IMPORTANT NOTE: The following information is intended to supplement, not substitute for, the expertise and judgment of your physician, pharmacist or other healthcare professional. It should not be construed to indicate that use of the drug is safe, appropriate or effective for you. Consult your healthcare professional before using this drug.
Aspirin Childrens Oral Uses
Aspirin is used to reduce fever and relieve mild to moderate pain from conditions such as muscle aches, toothaches, common cold, and headaches. It may also be used to reduce pain and swelling in conditions such as arthritis. Aspirin is known as a salicylate and a nonsteroidal anti-inflammatory drug (NSAID). It works by blocking a certain natural substance in your body to reduce pain and swelling. Consult your doctor before giving this drug to a child younger than 12 years. It is very important to keep this and all medication out of the reach of children. Aspirin is a common cause of poisoning in children. (See also Overdose section.)
Your doctor may direct you to take a low dose of aspirin to prevent blood clots. This effect reduces the risk of stroke and heart attack. If you have recently had surgery on clogged arteries (such as bypass surgery, carotid endarterectomy, coronary stent), your doctor may direct you to use aspirin in low doses as a "blood thinner" to prevent blood clots. Aspirin prevents blood clots by stopping certain blood cells (platelets) from clumping together.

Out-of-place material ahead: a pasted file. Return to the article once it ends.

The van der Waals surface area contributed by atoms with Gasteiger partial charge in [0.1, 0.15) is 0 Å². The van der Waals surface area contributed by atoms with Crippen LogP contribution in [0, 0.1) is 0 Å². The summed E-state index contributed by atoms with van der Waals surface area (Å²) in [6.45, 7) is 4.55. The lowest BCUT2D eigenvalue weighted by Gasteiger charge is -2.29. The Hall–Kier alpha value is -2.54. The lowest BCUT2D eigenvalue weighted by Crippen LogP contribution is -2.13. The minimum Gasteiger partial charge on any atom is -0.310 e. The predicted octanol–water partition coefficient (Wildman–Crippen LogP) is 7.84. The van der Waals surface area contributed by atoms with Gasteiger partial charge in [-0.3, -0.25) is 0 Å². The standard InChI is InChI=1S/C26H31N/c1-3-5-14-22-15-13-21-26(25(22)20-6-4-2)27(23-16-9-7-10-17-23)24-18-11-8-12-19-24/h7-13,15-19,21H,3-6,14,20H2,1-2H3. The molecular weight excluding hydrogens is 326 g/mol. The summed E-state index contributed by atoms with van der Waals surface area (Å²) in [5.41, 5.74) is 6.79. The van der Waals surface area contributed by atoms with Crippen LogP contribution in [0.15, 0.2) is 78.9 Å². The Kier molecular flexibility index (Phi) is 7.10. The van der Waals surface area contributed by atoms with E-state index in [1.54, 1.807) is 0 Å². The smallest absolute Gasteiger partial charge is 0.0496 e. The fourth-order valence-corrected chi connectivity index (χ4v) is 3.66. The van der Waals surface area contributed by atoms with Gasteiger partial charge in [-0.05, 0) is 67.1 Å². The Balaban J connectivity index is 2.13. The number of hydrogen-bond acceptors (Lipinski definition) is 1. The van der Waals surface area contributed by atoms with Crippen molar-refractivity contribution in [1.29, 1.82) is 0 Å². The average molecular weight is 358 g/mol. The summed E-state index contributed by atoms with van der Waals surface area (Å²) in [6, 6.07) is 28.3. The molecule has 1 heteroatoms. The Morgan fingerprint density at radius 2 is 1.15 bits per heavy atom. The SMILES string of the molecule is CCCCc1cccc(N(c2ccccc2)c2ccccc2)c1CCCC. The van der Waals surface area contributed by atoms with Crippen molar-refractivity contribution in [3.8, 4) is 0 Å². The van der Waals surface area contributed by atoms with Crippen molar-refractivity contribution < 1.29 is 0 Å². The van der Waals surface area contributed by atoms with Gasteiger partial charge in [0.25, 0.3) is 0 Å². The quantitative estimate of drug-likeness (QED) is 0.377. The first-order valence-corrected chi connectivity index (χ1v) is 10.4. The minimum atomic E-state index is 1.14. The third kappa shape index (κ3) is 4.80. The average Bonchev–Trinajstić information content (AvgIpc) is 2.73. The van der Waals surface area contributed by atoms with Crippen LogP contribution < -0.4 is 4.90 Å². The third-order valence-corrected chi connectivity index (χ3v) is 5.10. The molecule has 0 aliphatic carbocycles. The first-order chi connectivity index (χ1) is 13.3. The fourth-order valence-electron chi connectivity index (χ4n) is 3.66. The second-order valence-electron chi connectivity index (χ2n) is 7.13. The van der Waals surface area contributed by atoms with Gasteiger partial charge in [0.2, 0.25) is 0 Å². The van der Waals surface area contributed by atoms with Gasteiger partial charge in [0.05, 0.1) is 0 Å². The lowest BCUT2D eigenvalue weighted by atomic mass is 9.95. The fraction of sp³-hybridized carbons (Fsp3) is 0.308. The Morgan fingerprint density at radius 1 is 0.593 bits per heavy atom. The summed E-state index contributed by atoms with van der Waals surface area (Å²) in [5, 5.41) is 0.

How To Use Aspirin Childrens Oral
If you are taking this medication for self-treatment, follow all directions on the product package. If you are uncertain about any of the information, consult your doctor or pharmacist. If your doctor has directed you to take this medication, take it exactly as prescribed.
Chew the tablet thoroughly before swallowing. This medication may also be crushed or swallowed whole. Drink a full glass of water (8 ounces/240 milliliters) with it unless your doctor tells you otherwise. Do not lie down for at least 10 minutes after you have taken this drug. If stomach upset occurs while you are taking this medication, you may take it with food or milk.
The dosage and length of treatment are based on your medical condition and response to treatment. Read the product label to find recommendations on how many tablets you can take in a 24-hour period and how long you may self-treat before seeking medical advice. Do not take more medication or take it for longer than recommended unless directed by your doctor. Consult your doctor or pharmacist if you have any questions.
If you are taking this medication for self-treatment of headache, seek immediate medical attention if you also have slurred speech, weakness on one side of the body, or sudden vision changes. Before using this drug, consult a doctor or pharmacist if you have headaches caused by head injury, coughing, or bending, or if you have a headache with persistent/severe vomiting, fever, and stiff neck. These may be signs of serious medical conditions.
If you are taking this medication as needed (not on a regular schedule), remember that pain medications work best if they are used as the first signs of pain occur. If you wait until the pain has worsened, the medicine may not work as well.
CONDITIONS OF USE: The information in this database is intended to supplement, not substitute for, the expertise and judgment of healthcare professionals. The information is not intended to cover all possible uses, directions, precautions, drug interactions or adverse effects, nor should it be construed to indicate that use of a particular drug is safe, appropriate or effective for you or anyone else. A healthcare professional should be consulted before taking any drug, changing any diet or commencing or discontinuing any course of treatment.
Information last revised May 2010 Copyright(c) 2010 First DataBank, Inc.